A few months back, one of the many Library Society of the World FriendFeedFolk made an idle comment about setting me up as an institution.
I trust the person didn’t actually mean that I need to be institutionalized. Let’s assume that’s the case. I hope I’m still a few decades away from being institutionalized…
While I’d certainly accept an ongoing “consultancy” or, say, Jack-of-some-trades Emeritus position, with adequate funding (let’s call it $15,000/year plus inflation, for at least four years), somehow I don’t think that’s going to happen. I’d still like to hope that there’s a way to make a more project-oriented version of this happen–namely, the future outlined in “Prospectus: An Ongoing Public Library Social Network Scan” [which I’ve updated slightly since it was first posted, and which appears in differently-modified form in Bibs & Blather within the current Cites & Insights] and expanded in “A library is…”
Over the last few days, as I’ve reviewed the full second draft of Successful Social Networking in Public Libraries and started determining how to modify it for the third (submission) draft, I’ve realized and found out some additional items that may add meat to all of this.
The IMLS Oops
I knew all along that the best source of key data for libraries in all 50 states (plus DC and some American territories) was IMLS–but last August, when I tried to download and open the latest public library statistics, I found that it wouldn’t work: The Access file wouldn’t open in Excel and the flat file was not something I could handle. (The Access file is actually three linked .mdb databases.)
Either I did something wrong back then (quite possible), something’s changed on my computer (also possible–I do have Windows Update auto-enabled), or something’s changed elsewhere in the universe, because when I tried the same thing today, it worked.
This would have been nice last August–or, better, last June before I started any of the library scans–if only because the IMLS database includes the actual names that public libraries use, which either aren’t always used in the state spreadsheets (available from most but not all states) or aren’t in columns that I found obvious. As a result, some library searches were clumsier than they needed to be, and it’s even possible that I missed a few.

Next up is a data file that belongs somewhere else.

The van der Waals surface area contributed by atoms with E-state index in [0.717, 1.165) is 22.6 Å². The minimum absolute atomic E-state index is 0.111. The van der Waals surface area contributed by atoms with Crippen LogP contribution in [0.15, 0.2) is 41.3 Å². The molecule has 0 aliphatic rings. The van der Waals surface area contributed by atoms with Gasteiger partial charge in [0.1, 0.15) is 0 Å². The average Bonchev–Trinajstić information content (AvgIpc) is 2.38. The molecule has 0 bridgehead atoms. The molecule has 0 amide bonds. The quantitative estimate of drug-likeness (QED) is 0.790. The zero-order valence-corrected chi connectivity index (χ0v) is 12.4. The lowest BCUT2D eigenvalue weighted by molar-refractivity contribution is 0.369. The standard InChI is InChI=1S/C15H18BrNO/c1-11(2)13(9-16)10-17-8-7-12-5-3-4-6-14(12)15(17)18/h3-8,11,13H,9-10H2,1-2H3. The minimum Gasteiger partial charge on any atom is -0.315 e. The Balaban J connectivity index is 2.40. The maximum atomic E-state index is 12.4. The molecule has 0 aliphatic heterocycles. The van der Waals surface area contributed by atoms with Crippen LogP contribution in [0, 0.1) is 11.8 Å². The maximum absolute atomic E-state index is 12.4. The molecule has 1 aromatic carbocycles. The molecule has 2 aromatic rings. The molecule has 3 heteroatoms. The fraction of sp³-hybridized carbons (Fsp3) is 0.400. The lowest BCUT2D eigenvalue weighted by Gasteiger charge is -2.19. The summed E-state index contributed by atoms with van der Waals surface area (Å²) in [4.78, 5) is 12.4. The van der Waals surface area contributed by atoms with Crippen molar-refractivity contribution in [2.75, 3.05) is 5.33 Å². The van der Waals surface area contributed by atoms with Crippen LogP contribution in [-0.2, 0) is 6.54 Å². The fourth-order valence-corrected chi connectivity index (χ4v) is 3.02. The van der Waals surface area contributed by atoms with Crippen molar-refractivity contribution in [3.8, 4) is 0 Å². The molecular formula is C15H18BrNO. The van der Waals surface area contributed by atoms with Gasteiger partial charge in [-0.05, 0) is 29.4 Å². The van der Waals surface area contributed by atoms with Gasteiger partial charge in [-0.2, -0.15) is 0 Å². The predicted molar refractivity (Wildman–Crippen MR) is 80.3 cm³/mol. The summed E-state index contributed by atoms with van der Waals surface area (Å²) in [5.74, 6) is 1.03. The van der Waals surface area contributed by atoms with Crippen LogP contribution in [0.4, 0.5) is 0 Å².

So: If I did have funding to do a complete sweep for 2012 and later years, I could apparently work with the national files even without buying new software. That’s a good thing. And having the actual library names in one neat column does make life easier…
The potential side-effects
If I could get ongoing funding for this project, I could be persuaded quite easily to treat it as a form of personal sponsorship (and yes, $15,000/year plus inflation would be about right), which would mean:
- PDFs and other electronic output directly from the studies themselves would be freely available and would carry a Creative Commons BY (attribution) license. (If there are spreadsheets, they’d carry a CC0 license, although that’s silly since data is fundamentally not copyrightable anyway.)
- I would retroactively change the Creative Commons license for Cites & Insights and Walt at Random from CC BY-NC to CC BY–that is, “use it as you will, as long as you give me credit.”
- I would treat all of my books for which I have full control as carrying a Founder’s License: That is, I’d dedicate them to the public domain after 14 years. That would include all my books before Future Libraries: Dreams, Madness & Reality–which is more than 14 years old, but I’m not in a position to make it public domain. (When Being Analog turns 14, in another year, I’d ask ALA Editions whether it’s out of print and thus has control return to me. If so, I’d make it public domain.)
So there’s an amplification. Any takers?